To make things worse, many people actually exacerbate there bad posture by training the wrong muscle groups while at the gym.  A common example would be a desk ranger that sits at a computer for 8 hours a day and then decides to hit the gym after work.  If he is a true macho man he will probably head straight for the bench press, bust out a couple of sets, and then finish his workout with some bicep curls.

Little does he know that by performing these exercises he is actually tightening and strengthening the muscles that pull his head and shoulders forward out of ideal alignment.  This will simply make it harder for him to sit and stand with good posture at work because his muscles will be very imbalanced which will ultimately cause him to experience more stress and less confidence in himself.

Who knew that working out the wrong muscles in the gym could have such a profound effect on your entire life?

Below are a few corrective exercises designed to address common postural distortions that I often see in office works.  These exercises will help most people achieve ideal balance and symmetry.  Obviously, there is no one size fits all, but these 3 exercises can help the majority of office workers:

I Raises Upper Back – Be sure to keep your thumbs pointed straight up at the ceiling during this entire exercise.  Use just your arm’s natural weight at first, and then progress into weights weighing 1-5 lbs.

T Raises Upper Back – These are very similar to the above exercise, but the angle is different.   Be sure to keep your thumbs pointed straight up at the ceiling during this entire exercise.  Use just your arm’s natural weight at first, and then progress into weights weighing 1-5 lbs.

Rear Deltoid Fly Back of Shoulders –  Grab two weights ranging from 5-12 lbs.  Sit at the very end of the bench with weights directly under your knees.  Exhale as you raise the dumbbells to about shoulder height.

Foam Roll Your Way to Balance

If you have a gym or fitness club membership, chances are you have seen one of those white or black foam cylinders laying around.  Hell, you might have even seen somebody rolling around on one and asked yourself “what on earth are they doing?”.  They were most likely performing self-myofascial release which is just a fancy term for self massage.

Through the combination of corrective exercise and targeted foam rolling, it is possible to lengthen and relax your over-active strong muscle groups while also strengthening and shortening your under-active weak muscles groups.  Doing so can have a dramatic effect on posture.

Below are a few targeted foam rolling exercises that work in a complimentary fashion with the corrective exercises I have given you above.  Once again, there is no one size fits all, but these will help the majority:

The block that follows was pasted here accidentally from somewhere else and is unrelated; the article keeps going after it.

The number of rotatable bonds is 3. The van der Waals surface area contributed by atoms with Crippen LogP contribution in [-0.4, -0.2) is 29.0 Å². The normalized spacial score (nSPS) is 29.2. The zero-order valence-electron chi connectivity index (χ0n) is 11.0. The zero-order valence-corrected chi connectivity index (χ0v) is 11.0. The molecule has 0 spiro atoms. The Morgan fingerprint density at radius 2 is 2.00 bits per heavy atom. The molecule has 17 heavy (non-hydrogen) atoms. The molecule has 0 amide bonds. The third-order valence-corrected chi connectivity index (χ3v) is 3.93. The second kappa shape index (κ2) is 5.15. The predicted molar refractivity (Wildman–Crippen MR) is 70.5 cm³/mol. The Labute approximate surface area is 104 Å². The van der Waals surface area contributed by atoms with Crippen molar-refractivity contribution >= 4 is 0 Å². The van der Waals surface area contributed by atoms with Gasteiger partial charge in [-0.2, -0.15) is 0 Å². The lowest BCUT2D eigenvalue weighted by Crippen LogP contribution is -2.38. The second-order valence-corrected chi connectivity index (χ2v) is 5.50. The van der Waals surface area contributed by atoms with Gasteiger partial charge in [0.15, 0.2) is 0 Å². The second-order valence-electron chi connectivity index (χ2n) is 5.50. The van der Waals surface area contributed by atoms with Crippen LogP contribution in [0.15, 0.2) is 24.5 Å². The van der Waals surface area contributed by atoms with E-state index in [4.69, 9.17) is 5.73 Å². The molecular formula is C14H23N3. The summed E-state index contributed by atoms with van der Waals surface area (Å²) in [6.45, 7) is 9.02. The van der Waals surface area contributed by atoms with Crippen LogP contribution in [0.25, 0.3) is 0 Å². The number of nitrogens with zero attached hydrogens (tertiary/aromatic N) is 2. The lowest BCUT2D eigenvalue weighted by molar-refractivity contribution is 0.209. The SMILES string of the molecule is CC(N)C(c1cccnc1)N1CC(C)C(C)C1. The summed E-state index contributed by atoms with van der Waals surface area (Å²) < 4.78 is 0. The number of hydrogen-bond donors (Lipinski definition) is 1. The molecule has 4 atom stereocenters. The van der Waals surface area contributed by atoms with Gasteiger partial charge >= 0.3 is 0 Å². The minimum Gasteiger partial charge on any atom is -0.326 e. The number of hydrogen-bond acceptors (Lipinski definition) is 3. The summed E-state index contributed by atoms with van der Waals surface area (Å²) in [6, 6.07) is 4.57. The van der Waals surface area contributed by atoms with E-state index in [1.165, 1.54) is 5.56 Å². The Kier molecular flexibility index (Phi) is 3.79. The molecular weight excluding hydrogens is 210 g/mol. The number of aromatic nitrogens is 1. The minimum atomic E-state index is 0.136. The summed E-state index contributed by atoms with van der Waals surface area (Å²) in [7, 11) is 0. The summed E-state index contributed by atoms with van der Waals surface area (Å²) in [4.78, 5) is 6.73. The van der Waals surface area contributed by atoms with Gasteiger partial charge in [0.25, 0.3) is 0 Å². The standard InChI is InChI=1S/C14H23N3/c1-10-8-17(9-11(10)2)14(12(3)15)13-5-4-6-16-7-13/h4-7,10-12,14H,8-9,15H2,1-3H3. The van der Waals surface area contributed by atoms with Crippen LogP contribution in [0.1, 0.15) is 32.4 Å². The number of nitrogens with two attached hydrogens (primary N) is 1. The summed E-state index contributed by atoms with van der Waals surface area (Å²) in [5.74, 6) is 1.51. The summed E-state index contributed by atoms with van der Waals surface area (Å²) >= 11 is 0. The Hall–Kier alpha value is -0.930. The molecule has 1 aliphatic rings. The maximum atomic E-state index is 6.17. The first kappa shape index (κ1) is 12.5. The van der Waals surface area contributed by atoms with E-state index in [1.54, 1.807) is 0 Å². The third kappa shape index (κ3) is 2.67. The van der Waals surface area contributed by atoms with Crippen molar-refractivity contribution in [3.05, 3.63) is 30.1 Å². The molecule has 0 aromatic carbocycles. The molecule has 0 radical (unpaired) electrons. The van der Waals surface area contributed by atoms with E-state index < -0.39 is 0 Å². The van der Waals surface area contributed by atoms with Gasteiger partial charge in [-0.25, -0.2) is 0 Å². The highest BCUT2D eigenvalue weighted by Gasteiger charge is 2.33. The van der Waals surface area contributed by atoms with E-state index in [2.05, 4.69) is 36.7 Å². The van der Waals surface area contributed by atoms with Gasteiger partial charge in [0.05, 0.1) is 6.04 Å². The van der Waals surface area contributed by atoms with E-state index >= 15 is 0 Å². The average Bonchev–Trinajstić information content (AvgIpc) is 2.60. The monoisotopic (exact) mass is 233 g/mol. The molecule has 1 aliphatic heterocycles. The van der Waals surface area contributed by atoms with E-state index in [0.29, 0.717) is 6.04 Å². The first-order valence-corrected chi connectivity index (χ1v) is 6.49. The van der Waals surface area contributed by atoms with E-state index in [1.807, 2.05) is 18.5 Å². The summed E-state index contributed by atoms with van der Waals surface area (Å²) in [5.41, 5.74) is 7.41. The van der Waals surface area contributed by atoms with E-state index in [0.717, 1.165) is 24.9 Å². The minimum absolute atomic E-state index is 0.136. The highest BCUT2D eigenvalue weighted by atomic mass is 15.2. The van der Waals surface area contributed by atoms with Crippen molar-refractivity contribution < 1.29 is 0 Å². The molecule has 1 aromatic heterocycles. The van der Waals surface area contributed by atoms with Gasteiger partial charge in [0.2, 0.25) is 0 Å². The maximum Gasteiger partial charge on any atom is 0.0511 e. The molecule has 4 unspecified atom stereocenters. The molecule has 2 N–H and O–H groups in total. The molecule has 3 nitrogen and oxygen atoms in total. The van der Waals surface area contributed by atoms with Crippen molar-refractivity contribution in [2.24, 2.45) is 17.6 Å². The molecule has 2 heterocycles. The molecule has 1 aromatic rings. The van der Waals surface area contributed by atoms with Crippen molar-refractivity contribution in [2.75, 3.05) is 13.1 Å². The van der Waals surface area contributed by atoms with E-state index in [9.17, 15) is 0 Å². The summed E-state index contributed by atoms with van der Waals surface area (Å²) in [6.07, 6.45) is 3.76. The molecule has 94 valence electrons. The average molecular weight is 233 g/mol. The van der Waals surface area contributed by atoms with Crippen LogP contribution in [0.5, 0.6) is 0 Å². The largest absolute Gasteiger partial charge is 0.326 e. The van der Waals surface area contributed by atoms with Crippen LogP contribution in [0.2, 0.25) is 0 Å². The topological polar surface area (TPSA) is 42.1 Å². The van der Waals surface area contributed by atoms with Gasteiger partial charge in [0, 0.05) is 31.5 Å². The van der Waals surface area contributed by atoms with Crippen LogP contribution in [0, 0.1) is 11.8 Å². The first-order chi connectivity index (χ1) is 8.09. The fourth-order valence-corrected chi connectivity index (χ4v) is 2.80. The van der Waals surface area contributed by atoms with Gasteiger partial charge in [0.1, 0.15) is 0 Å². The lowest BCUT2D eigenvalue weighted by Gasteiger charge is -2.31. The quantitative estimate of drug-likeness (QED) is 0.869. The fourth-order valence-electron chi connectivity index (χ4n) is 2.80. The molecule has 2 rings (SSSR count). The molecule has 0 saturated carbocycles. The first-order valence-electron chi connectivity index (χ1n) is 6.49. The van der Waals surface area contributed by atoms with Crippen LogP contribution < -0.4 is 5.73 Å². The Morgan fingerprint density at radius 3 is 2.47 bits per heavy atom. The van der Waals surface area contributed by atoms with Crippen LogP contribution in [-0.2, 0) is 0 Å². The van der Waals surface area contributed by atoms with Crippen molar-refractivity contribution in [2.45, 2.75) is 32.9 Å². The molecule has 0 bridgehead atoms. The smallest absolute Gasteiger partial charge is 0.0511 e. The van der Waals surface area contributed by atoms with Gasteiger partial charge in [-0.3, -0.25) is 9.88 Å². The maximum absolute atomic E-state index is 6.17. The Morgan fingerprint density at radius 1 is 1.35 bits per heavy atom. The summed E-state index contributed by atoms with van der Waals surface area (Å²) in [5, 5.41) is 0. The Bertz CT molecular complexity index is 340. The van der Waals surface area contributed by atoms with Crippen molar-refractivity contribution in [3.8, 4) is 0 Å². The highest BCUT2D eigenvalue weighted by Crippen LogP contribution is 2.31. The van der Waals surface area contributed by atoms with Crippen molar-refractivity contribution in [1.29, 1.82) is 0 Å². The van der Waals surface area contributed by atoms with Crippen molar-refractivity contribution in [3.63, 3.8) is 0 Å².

Latsisimus Dorsi – Put as much pressure into these muscles as possible using your foam roller.  If you find a knot or trigger point then stay on it for 30 seconds until it releases itself.  Don’t forget to roll out both sides!

Erector Spinae –  Put as much pressure into these muscles as possible using your foam roller.  If you find a knot or trigger point then stay on it for 30 seconds until it releases itself.  Make sure not to put pressure directly onto the spine.  The muscles that we are trying to release with this exercise run parallel to the spine, not on it.  Don’t forget to roll out both sides!


If you do not have a foam roller then you can actually make one quite easily.  I simple way to make a cheap and effective roller would be to wrap a foot long PVC pipe in padding like foam or a towel.  Foam rolling can be extremely painful if you have never done it before, or if you have never had a massage.  Because of this, take it easy when starting.  Don’t go all out and end up not being able to walk the next day.  Remember we are trying to help ourselves, not make things worse.  Each foam rolling session will get progressively less painful, and you will progressively become less tight and restricted.

I hope this post has been helpful to you!  Remember, it is never too late to start making lifestyle changes.  A slight shift in routine can cause a change in posture, and consequently a dramatic improvement in your overall quality of life!  If you have questions or concerns about your own posture then please visit or email me at [email protected].